Why Saudi Efforts in Yemen Advance U.S. Interests
Four congressmen recently sponsored a bill on blocking arms sales to Saudi Arabia, worth $1.15 billion and expected to generate over eleven thousand American jobs. They justified the bill by citing the conflict in Yemen—the worsening humanitarian situation as well as the harm to American national security.
I will argue here for three points. First, Saudi Arabia is not given enough credit for its commitment to the protection of civilians as well as for the humanitarian aid it provides to Yemen. Second, the bill neglects the strategic context that dictated the formation of the Arab coalition under Riyadh’s leadership and its intervention in Yemen. Third, it is of fundamental importance to American national security that Yemen has a strong central government and a stable as well as a functioning state structure. These are the objectives of the Arab coalition in Yemen.
Although it is important to call on the Saudis to respect humanitarian standards, Saudi Arabia is in fact making serious efforts to reduce civilian casualties and provide aid to Yemen. The U.S. military can attest to this given that it has a front seat in the command center of the Arab coalition forces in Riyadh. One major reason for the slow advance of Yemeni government’s forces is that the Arab coalition wants to avoid civilian casualties. That is why many operations against Iran-backed Houthi militia and Saleh forces have not been carried out.
Moreover, according to the United Nations High Commissioner for Refugees (UNHCR), Saudi Arabia has received forty-one thousand Yemeni refugees, who were granted full access to the country’s public health and education facilities as well as to the labor market. As is the case with the five hundred thousand Syrian refugees currently residing in Saudi Arabia, Yemeni refugees are not called “refugees,” but rather, “visitors.” This is because of the historical sensitivity of the Arab world generally, and Saudi Arabia in particular, toward the word “refugee” since the Palestinian Nakba in 1948. According to UNHCR, Saudi Arabia has issued an extendable six-month stay permit to 465,400 undocumented Yemenis living in Saudi Arabia in order to facilitate their access to health services, education and the labor market. Saudi Arabia recently announced that 285 thousand Yemeni students are currently enrolled in free public schools in Saudi Arabia, as are 141 thousand Syrian children. And of the $730 million donated as humanitarian aid to Yemen in 2015, Saudi Arabia contributed $253.1 million (34.6 percent). Countries who host Yemeni refugees receive aid from Saudi Arabia too. It has provided Djibouti, for example, with over $13 million and constructed three hundred houses for Yemeni refugees there.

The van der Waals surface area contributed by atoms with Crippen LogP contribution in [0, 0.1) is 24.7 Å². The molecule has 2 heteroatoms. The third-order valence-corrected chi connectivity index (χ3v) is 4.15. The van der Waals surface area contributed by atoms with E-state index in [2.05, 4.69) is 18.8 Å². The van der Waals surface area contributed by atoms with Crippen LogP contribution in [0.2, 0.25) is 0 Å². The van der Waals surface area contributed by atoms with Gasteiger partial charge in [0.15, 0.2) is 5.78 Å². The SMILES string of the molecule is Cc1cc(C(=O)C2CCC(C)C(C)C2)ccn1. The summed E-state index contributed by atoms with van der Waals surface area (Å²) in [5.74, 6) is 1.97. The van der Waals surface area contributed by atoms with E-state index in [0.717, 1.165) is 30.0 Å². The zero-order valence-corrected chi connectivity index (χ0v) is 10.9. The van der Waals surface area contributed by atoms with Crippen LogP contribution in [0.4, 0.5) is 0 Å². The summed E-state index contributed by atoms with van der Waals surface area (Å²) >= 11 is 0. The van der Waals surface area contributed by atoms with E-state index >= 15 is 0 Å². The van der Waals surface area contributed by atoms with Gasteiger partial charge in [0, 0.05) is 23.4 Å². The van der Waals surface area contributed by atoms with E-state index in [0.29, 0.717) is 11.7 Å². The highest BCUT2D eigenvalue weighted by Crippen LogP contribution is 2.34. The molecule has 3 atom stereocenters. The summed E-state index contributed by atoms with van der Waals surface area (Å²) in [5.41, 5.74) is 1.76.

Secondly, the bill neglects the international, regional, and internal strategic context that led Saudi Arabia to form the Arab coalition and intervene in Yemen. The U.S. “pivot to Asia” is creating a strategic vacuum in the Middle East. U.S. allies feel that Washington is no longer a reliable ally, and that they have no choice but to take matters into their hands.
This international context has amplified serious threats in the Middle East, notably Iranian expansionism. Due to its isolation and economic sanctions, Iran has not been able to rely on the usual tools of the nation-state to influence players in the international arena. Consequently, Tehran resorts to non-state actors, such as Asaib Ahl al-Haq in Iraq, Hezbollah in Lebanon, Al-Abdali Cell in Kuwait, and the Houthis in Yemen. To build alliances with these non-state actors and influence their behavior, Iran has relied on sectarianism as a tool. Hence, it is no coincidence that all these militias are affiliated with Shia Islam. In order for these non-state actors to be effective in recruitment and mobilization, there must be a heightened sense of sectarian identity, which they can achieve through sectarian conflicts. In addition, central governments must be weakened and systematically undermined, or else non-state actors would not be effective. As a revisionist regional actor, Iran thrives on sectarian conflicts and weak central governments, which tend to mark Iran’s zones of influence. And that is a grave threat to the territorial integrity as well as the security of the Arab world at large, and to Saudi Arabia in particular.
Iranian policy reduces the nation-states of the Arab world into sects, Sunnis and Shia. Only “being sects” can allow Iran to wield a considerable influence in each Arab state’s internal politics, thus influencing their foreign policy. And certain Western governments have become, unconsciously, active agents in the service of Iranian expansionism. For the Arab world, Western reducing and debasing of Arab states into mere Sunni sects is viewed as another Sykes-Picot.